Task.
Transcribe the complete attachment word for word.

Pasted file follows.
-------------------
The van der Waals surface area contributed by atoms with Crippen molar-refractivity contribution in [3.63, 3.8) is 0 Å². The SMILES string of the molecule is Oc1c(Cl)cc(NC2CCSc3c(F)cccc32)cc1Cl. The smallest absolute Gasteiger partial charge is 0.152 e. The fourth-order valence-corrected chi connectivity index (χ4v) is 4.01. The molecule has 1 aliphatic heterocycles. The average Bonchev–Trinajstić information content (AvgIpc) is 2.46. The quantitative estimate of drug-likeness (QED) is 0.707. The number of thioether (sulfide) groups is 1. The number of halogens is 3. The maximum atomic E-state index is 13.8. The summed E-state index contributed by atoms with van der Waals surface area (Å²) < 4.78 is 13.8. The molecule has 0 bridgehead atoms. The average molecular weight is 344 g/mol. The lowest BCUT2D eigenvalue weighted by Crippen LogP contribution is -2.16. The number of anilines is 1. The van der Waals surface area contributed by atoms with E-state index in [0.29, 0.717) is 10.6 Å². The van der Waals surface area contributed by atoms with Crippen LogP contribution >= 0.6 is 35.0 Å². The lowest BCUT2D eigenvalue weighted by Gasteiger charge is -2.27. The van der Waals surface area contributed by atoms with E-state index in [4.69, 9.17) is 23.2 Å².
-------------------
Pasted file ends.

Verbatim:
The van der Waals surface area contributed by atoms with Crippen molar-refractivity contribution in [3.63, 3.8) is 0 Å². The SMILES string of the molecule is Oc1c(Cl)cc(NC2CCSc3c(F)cccc32)cc1Cl. The smallest absolute Gasteiger partial charge is 0.152 e. The fourth-order valence-corrected chi connectivity index (χ4v) is 4.01. The molecule has 1 aliphatic heterocycles. The average Bonchev–Trinajstić information content (AvgIpc) is 2.46. The quantitative estimate of drug-likeness (QED) is 0.707. The number of thioether (sulfide) groups is 1. The number of halogens is 3. The maximum atomic E-state index is 13.8. The summed E-state index contributed by atoms with van der Waals surface area (Å²) < 4.78 is 13.8. The molecule has 0 bridgehead atoms. The average molecular weight is 344 g/mol. The lowest BCUT2D eigenvalue weighted by Crippen LogP contribution is -2.16. The number of anilines is 1. The van der Waals surface area contributed by atoms with E-state index in [0.29, 0.717) is 10.6 Å². The van der Waals surface area contributed by atoms with Crippen LogP contribution >= 0.6 is 35.0 Å². The lowest BCUT2D eigenvalue weighted by Gasteiger charge is -2.27. The van der Waals surface area contributed by atoms with E-state index in [4.69, 9.17) is 23.2 Å².